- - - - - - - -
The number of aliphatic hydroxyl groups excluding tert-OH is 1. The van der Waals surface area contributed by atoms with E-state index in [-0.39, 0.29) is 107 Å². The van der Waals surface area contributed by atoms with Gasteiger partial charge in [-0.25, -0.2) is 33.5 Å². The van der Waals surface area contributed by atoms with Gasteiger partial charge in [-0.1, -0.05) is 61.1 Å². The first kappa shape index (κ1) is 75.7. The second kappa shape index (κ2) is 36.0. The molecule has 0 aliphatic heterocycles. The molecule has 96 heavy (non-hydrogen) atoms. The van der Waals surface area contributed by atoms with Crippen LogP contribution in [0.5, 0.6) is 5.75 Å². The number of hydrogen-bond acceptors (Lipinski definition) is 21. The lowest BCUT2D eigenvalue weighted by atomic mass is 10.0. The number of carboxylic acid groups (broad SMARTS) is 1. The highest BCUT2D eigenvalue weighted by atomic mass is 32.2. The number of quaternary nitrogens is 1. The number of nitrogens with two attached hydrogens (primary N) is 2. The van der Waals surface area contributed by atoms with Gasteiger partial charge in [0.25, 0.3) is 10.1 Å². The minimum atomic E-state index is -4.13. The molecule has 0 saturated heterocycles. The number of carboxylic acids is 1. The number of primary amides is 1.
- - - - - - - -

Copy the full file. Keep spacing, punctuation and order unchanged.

The number of aliphatic hydroxyl groups excluding tert-OH is 1. The van der Waals surface area contributed by atoms with E-state index in [-0.39, 0.29) is 107 Å². The van der Waals surface area contributed by atoms with Gasteiger partial charge in [-0.25, -0.2) is 33.5 Å². The van der Waals surface area contributed by atoms with Gasteiger partial charge in [-0.1, -0.05) is 61.1 Å². The first kappa shape index (κ1) is 75.7. The second kappa shape index (κ2) is 36.0. The molecule has 0 aliphatic heterocycles. The molecule has 96 heavy (non-hydrogen) atoms. The van der Waals surface area contributed by atoms with Crippen LogP contribution in [0.5, 0.6) is 5.75 Å². The number of hydrogen-bond acceptors (Lipinski definition) is 21. The lowest BCUT2D eigenvalue weighted by atomic mass is 10.0. The number of carboxylic acid groups (broad SMARTS) is 1. The highest BCUT2D eigenvalue weighted by atomic mass is 32.2. The number of quaternary nitrogens is 1. The number of nitrogens with two attached hydrogens (primary N) is 2. The van der Waals surface area contributed by atoms with Gasteiger partial charge in [0.25, 0.3) is 10.1 Å². The minimum atomic E-state index is -4.13. The molecule has 0 saturated heterocycles. The number of carboxylic acids is 1. The number of primary amides is 1.